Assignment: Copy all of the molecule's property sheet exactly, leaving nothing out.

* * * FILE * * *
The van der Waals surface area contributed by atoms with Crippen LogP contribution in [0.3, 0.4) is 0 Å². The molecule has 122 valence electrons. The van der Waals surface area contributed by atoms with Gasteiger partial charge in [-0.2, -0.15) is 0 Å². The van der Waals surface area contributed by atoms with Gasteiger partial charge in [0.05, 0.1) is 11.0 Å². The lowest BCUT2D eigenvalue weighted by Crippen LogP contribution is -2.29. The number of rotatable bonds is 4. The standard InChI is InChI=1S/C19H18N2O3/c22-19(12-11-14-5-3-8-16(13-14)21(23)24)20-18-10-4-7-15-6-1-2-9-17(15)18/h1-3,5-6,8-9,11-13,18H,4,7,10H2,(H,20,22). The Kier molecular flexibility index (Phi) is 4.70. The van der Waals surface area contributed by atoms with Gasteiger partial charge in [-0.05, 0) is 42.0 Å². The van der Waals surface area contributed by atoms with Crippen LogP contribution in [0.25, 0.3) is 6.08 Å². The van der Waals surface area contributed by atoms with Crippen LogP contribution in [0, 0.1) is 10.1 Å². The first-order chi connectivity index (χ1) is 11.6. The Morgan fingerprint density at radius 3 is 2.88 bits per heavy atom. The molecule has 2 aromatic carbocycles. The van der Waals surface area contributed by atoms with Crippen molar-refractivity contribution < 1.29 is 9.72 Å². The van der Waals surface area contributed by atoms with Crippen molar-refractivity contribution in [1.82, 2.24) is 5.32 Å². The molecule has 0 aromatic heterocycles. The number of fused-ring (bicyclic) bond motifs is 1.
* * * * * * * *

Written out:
The van der Waals surface area contributed by atoms with Crippen LogP contribution in [0.3, 0.4) is 0 Å². The molecule has 122 valence electrons. The van der Waals surface area contributed by atoms with Gasteiger partial charge in [-0.2, -0.15) is 0 Å². The van der Waals surface area contributed by atoms with Gasteiger partial charge in [0.05, 0.1) is 11.0 Å². The lowest BCUT2D eigenvalue weighted by Crippen LogP contribution is -2.29. The number of rotatable bonds is 4. The standard InChI is InChI=1S/C19H18N2O3/c22-19(12-11-14-5-3-8-16(13-14)21(23)24)20-18-10-4-7-15-6-1-2-9-17(15)18/h1-3,5-6,8-9,11-13,18H,4,7,10H2,(H,20,22). The Kier molecular flexibility index (Phi) is 4.70. The van der Waals surface area contributed by atoms with Gasteiger partial charge in [-0.05, 0) is 42.0 Å². The van der Waals surface area contributed by atoms with Crippen LogP contribution in [0.25, 0.3) is 6.08 Å². The van der Waals surface area contributed by atoms with Crippen LogP contribution in [0, 0.1) is 10.1 Å². The first-order chi connectivity index (χ1) is 11.6. The Morgan fingerprint density at radius 3 is 2.88 bits per heavy atom. The molecule has 2 aromatic carbocycles. The van der Waals surface area contributed by atoms with Crippen molar-refractivity contribution < 1.29 is 9.72 Å². The van der Waals surface area contributed by atoms with Crippen molar-refractivity contribution in [1.82, 2.24) is 5.32 Å². The molecule has 0 aromatic heterocycles. The number of fused-ring (bicyclic) bond motifs is 1.